A plan to renovate Candy Cane Park in Brookfield that has been on ice since 2015 has new life, the village’s recreation director told members of the village board at their meeting on March 25.

Later this year, said Recreation Director Stevie Ferrari, she plans to submit an application for an Open Space Lands Acquisition and Development (OSLAD) grant for up to $340,000 through the Illinois Department of Natural Resources for the project.

Applications can be submitted to the state in the fall. Awardees will be notified in spring 2020.

Fortunately for Ferrari, the village already has a fully realized project to submit to the IDNR. A plan to renovate Candy Cane Park, which is located at 28th Street and Park Avenue, was fleshed out in 2015 by the village after a series of meetings with residents of the area and an online survey to gather their input.

“This project stood out to me, because the park hasn’t been touched in quite some time,” Ferrari said.

Brookfield had contemplated going for an OSLAD grant back in 2015, when the plan was finalized but held off when then-Gov. Bruce Rauner froze OSLAD funds. The program, which is funded through real estate transfer taxes, has since been restored.

“Knowing that OSLAD grants will be released, we felt it was time to look at projects that were ready to go,” Ferrari said.

The 2015 plan for Candy Cane Park called for installing a new play structure for children ages 2-12, a climbing structure, spinners, swings (including two ADA-accessible) and a 20-by-20 foot pavilion in the northeast quadrant of the park.

The southeast quadrant, where there’s now a makeshift ballfield, would remain a T-ball field. The hard-surface tennis court, play area in the southwest corner of the park would be reconstructed and somewhat reduced in size. The tennis court would be rebuilt and a “sport court” area added with a pair of basketball half-courts to the east of the tennis court.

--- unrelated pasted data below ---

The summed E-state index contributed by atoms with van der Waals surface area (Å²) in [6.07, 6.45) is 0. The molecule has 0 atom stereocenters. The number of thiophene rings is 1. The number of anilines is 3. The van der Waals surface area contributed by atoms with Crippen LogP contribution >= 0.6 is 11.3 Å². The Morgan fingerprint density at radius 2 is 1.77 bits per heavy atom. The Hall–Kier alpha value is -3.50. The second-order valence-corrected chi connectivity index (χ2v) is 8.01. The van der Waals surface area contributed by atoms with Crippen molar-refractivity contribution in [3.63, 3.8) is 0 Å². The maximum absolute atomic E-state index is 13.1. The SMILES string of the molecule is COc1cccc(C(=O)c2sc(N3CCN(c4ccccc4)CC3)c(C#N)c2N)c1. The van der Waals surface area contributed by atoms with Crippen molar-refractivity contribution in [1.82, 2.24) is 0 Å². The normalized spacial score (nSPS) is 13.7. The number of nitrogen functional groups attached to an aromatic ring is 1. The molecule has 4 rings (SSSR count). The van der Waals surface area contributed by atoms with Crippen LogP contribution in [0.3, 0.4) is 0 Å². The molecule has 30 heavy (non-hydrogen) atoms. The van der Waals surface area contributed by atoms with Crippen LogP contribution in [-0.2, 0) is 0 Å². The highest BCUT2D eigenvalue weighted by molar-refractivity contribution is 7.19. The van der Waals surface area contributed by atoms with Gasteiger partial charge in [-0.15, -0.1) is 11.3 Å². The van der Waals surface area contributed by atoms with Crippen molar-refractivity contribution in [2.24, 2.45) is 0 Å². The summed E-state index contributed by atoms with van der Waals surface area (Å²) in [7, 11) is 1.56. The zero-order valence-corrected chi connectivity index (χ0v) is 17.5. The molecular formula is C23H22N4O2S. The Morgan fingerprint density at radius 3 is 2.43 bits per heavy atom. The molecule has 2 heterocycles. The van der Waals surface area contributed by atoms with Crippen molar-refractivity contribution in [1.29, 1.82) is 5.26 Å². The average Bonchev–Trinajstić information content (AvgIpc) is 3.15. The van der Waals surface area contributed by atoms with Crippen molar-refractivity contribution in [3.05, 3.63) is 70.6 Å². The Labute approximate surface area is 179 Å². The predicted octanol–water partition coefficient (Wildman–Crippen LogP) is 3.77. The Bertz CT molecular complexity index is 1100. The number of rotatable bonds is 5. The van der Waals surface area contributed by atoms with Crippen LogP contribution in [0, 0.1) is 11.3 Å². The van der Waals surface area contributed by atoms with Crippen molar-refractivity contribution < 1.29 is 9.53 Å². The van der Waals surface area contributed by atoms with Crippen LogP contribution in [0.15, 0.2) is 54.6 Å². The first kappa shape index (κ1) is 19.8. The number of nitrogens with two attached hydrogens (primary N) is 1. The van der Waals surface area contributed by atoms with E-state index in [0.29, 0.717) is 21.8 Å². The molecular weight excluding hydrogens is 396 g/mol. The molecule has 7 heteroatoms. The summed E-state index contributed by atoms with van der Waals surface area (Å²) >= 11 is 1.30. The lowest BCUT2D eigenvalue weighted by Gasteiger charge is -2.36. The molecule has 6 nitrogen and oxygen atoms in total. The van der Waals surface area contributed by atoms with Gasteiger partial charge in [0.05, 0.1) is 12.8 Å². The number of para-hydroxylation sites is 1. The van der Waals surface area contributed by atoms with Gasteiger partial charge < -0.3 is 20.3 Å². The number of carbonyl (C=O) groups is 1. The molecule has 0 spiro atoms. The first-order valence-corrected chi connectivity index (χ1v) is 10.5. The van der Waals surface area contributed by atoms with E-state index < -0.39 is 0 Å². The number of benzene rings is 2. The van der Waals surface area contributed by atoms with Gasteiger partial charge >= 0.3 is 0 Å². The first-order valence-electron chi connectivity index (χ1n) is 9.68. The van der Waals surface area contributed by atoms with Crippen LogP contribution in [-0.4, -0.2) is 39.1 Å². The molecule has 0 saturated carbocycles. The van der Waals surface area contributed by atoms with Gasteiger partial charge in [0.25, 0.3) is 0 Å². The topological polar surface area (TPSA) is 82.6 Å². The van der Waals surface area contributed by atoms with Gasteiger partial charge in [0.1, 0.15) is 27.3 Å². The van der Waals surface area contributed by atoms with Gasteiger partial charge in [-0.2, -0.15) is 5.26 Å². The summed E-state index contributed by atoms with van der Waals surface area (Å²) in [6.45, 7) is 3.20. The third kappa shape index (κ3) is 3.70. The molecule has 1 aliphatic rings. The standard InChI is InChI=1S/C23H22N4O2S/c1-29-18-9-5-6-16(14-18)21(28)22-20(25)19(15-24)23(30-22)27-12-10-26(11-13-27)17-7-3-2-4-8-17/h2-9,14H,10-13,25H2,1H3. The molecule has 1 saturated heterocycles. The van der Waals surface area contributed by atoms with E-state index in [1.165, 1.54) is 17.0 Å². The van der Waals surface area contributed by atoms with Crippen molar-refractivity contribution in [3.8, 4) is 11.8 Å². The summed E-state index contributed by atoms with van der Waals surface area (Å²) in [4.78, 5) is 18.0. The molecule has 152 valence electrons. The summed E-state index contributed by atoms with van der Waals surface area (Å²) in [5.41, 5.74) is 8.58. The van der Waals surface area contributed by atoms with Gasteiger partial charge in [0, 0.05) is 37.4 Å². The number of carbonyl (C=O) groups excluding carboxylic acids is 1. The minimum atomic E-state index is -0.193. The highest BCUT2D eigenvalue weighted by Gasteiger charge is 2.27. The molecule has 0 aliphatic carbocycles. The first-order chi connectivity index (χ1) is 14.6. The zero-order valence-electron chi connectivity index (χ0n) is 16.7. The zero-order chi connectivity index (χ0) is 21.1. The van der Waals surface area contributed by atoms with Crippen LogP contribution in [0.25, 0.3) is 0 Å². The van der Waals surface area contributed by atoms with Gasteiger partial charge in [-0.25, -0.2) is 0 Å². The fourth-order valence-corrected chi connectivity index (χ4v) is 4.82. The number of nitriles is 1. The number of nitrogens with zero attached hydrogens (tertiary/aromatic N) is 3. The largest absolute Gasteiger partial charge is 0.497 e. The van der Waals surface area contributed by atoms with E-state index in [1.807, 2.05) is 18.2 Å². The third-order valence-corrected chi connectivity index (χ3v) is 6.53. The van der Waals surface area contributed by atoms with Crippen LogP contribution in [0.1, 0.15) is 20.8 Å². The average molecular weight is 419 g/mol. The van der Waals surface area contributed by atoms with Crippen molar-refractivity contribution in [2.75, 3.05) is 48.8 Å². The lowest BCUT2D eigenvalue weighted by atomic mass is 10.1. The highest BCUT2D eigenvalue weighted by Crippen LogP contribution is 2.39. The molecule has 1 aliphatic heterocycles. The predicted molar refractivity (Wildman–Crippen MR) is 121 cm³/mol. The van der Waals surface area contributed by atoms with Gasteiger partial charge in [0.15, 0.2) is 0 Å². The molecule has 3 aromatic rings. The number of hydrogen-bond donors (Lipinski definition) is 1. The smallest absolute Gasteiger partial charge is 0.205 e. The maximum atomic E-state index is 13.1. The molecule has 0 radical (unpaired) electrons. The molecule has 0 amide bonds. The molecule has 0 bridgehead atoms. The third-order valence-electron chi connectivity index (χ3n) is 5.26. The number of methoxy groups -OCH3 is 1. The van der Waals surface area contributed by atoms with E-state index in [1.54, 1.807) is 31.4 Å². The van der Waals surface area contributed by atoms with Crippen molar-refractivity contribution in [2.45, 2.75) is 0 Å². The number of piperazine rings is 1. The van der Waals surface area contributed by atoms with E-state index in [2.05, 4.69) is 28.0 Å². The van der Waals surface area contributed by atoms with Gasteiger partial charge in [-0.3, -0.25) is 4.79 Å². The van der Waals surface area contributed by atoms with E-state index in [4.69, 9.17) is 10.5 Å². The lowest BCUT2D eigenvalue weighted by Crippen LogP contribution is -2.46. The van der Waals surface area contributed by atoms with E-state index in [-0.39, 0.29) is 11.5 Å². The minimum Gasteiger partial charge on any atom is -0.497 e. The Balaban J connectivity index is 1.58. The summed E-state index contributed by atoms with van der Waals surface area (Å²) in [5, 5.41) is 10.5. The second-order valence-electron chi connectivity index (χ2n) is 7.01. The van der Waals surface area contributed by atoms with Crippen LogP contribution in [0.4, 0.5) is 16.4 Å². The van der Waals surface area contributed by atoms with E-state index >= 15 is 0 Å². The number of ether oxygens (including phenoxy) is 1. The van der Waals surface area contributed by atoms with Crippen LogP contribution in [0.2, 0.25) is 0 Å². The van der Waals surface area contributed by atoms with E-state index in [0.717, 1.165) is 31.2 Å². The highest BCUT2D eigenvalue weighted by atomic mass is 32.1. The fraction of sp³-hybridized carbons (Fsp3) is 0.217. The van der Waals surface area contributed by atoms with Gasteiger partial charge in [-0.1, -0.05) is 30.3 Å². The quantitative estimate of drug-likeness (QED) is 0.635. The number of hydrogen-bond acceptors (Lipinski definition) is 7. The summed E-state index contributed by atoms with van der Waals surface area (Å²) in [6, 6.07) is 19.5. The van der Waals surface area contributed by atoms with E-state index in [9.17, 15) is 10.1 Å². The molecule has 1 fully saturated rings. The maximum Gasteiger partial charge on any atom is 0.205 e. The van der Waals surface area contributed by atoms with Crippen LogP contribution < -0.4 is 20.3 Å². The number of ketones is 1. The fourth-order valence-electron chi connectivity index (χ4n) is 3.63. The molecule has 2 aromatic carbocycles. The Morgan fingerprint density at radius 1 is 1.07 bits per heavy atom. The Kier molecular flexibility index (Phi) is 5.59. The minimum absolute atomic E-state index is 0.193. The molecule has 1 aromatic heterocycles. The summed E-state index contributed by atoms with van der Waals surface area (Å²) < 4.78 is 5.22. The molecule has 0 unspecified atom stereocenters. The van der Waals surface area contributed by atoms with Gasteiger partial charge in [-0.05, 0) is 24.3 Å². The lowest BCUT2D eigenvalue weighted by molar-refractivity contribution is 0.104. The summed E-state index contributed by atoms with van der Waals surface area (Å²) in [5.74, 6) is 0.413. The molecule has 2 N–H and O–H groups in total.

A bioswale with native plantings would run along the western edge of the northwest corner of the park, which would remain a largely passive recreation area. New paths would wind throughout the park, improving pedestrian access to all areas.

Before submitting a grant application, however, Ferrari said she would again reach out to residents in the vicinity of Candy Cane Park to have another look at the 2015 plan and make sure it still ticks the boxes residents want it to.

“I want to make sure these [amenities] are still the relevant needs for the park,” Ferrari said.

Ferrari said she hoped to meet with neighborhood residents – anyone from the village would be welcome – in late April or early May.

“The sooner the better,” Ferrari said. “That will give us enough time for notice and make sure we get the volume of community input.”

Back in 2015, the estimated cost for the improvements was pegged at just about $602,000. The last time any major improvements were made to Candy Cane Park was about 20 years ago.

Ferrari told the village board that if the village succeeds in obtaining a grant, the plan would be to split the cost between fiscal years 2020 and 2021.